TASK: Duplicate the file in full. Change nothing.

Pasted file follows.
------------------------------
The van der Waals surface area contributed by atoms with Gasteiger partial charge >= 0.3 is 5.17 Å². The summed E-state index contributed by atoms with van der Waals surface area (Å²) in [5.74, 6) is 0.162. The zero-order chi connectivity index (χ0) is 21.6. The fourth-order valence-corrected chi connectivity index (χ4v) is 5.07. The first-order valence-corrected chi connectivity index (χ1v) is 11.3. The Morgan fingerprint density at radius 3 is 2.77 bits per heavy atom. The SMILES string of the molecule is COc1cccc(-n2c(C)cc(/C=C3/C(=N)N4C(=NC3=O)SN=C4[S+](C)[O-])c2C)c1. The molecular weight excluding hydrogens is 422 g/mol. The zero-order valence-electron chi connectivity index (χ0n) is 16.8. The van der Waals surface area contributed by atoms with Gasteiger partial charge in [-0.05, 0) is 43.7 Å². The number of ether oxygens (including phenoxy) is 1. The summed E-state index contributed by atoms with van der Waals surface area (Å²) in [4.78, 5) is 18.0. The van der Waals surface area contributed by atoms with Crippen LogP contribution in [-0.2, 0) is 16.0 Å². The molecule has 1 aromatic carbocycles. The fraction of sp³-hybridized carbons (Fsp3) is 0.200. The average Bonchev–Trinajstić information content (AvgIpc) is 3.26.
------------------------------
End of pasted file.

The van der Waals surface area contributed by atoms with Gasteiger partial charge >= 0.3 is 5.17 Å². The summed E-state index contributed by atoms with van der Waals surface area (Å²) in [5.74, 6) is 0.162. The zero-order chi connectivity index (χ0) is 21.6. The fourth-order valence-corrected chi connectivity index (χ4v) is 5.07. The first-order valence-corrected chi connectivity index (χ1v) is 11.3. The Morgan fingerprint density at radius 3 is 2.77 bits per heavy atom. The SMILES string of the molecule is COc1cccc(-n2c(C)cc(/C=C3/C(=N)N4C(=NC3=O)SN=C4[S+](C)[O-])c2C)c1. The molecular weight excluding hydrogens is 422 g/mol. The zero-order valence-electron chi connectivity index (χ0n) is 16.8. The van der Waals surface area contributed by atoms with Gasteiger partial charge in [-0.05, 0) is 43.7 Å². The number of ether oxygens (including phenoxy) is 1. The summed E-state index contributed by atoms with van der Waals surface area (Å²) in [4.78, 5) is 18.0. The van der Waals surface area contributed by atoms with Crippen LogP contribution in [-0.2, 0) is 16.0 Å². The molecule has 1 aromatic carbocycles. The fraction of sp³-hybridized carbons (Fsp3) is 0.200. The average Bonchev–Trinajstić information content (AvgIpc) is 3.26.